New York and Seneca Nation “Unable to Reach a Final Agreement” After Criticism on Initial Deal
The surprise gaming compact agreement announced by New York State officials and the Seneca Nation tribe at the beginning of June has been scrapped for now.
The office of Governor Kathy Hochul (D) confirmed the news late last week.
“While we have engaged in productive discussions with the Seneca Nation recently, we were unable to reach a final agreement, and the Assembly did not pass the authorizing legislation,” Hochul’s communications director Julie Wood told Buffalo News.
The Seneca Nation’s current gaming compact with New York is set to expire in December of this year. It allows them to operate three casinos in Western New York.
This month’s agreement of a deal in principle was a welcome surprise, given the contentious relationships between the two parties.
However, it then emerged that the behind-closed-doors negotiations may have included a possible new casino license for the Seneca in Rochester, New York.
The considerable backlash from that news meant the New York Assembly was unsure of the agreement. That’s even after Hochul’s Office promised Assembly members that a Rochester casino had been dropped from the plans.
The Assembly didn’t even agree on scheduling a vote on the authorization bill Hochul needed to sign before it adjourned for the summer.
Seneca and New York State officials have not had an easy relationship in recent years, including a $565 million tax dispute that lasted from 2017 to 2022.
When Hochul took office in 2021, she faced a huge tax dispute with the Seneca tribe, who claimed the 2002 gaming compact had technically already expired.
In 2022, after years of court proceedings, Hochul got federal approval to freeze the Nation’s banking assets until they paid up. Which they did.
But the relationship between tribal leaders and Hochul have remained frosty ever since.
Things were further complicated when Hochul personally excused herself from the recent negotiations. That’s because her husband, William Hochul, works for and owns interests in Delaware North, a downstate casino venue that could potentially compete with the Seneca.
Instead, her senior aides were in charge of brokering a new compact.
Now that tentative agreement in principle will be going back to the drawing board.
“If the Assembly was willing to take up the legislation, the Nation was willing to make significant concessions from our previous agreement in principle,” said Seneca President Rickey Armstrong Sr.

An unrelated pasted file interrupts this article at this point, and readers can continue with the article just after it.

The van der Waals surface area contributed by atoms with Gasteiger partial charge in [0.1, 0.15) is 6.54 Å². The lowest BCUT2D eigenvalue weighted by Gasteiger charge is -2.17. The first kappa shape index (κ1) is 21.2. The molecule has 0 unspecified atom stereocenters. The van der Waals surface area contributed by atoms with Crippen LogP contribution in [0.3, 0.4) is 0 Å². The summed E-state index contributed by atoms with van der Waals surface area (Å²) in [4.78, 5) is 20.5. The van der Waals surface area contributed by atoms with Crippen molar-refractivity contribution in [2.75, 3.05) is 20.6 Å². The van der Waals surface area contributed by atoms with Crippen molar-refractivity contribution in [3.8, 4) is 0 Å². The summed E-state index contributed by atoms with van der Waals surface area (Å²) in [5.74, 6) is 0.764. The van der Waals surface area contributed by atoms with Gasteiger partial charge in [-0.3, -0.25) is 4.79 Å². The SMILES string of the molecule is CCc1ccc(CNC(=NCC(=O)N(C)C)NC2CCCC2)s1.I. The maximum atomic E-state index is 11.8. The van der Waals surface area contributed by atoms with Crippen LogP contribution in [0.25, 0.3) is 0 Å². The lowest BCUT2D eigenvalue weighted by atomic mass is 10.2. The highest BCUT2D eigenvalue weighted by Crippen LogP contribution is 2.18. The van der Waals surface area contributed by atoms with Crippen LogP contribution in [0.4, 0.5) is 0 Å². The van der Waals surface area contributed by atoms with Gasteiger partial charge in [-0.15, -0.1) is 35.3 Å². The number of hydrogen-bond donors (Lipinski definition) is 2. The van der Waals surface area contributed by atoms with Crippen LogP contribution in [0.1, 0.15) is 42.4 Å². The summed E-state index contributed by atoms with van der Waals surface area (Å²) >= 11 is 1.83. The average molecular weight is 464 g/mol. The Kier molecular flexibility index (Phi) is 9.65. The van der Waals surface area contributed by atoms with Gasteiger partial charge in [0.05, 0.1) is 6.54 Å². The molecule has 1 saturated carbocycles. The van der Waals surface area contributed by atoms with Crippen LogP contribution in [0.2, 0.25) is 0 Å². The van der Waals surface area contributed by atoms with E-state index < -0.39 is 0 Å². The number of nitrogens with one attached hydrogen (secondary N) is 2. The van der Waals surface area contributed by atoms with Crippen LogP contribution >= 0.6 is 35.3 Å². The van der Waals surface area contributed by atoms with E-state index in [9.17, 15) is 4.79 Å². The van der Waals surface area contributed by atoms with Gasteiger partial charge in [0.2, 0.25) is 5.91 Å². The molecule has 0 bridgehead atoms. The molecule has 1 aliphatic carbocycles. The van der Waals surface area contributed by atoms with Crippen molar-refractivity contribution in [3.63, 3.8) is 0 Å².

“Unfortunately, we were not able to arrive at a revised agreement that met the needs of the Seneca people while also addressing the concerns of the Assembly and the Executive Office.”
Level of Trust
Staff from Hochul’s office addressed the Assembly last week. They said the Seneca and the state had renegotiated on the Rochester casino plans, and that such a venue would no longer be on the agreement.
However, Assembly members were still skeptical. The initial proposal was announced without many details, and the Rochester casino part of the agreement was only revealed after insiders leaked it to the media.
That clandestine approach to negotiations was not appreciated by some. Assemblywoman Sarah Clark (D-136) spoke out against the process, “given what has happened in the past week-and-a-half and how much we were kept out of the process initially.
“Not having that level of trust – we didn’t feel comfortable with a verbal statement that (the agreement) doesn’t include a Rochester casino.”
If any new gaming compact is negotiated over the break, it will need to return to the Assembly and then to the Senate again before Governor Hochul can sign off on it.
It will also need ratification from the Seneca Nation’s own internal governance.
However, the prospect of no deal being signed by December is not exactly a great outcome for either party.
“Continuing under the terms of our outdated current compact beyond its expiration on December 9 is neither a reasonable nor acceptable solution,” said Armstrong.
The Tribe will soon be facing more casino competition, as three downstate New York casino gaming licenses are set to be handed out before the end of the year. Massive national and international operators are competing for a New Yok City casino venue license, including real estate tycoon Larry Silverstein, the several tribal operators who back a Coney Island casino, and Wynn Resorts in the Hudson Yard neighborhood of New York City.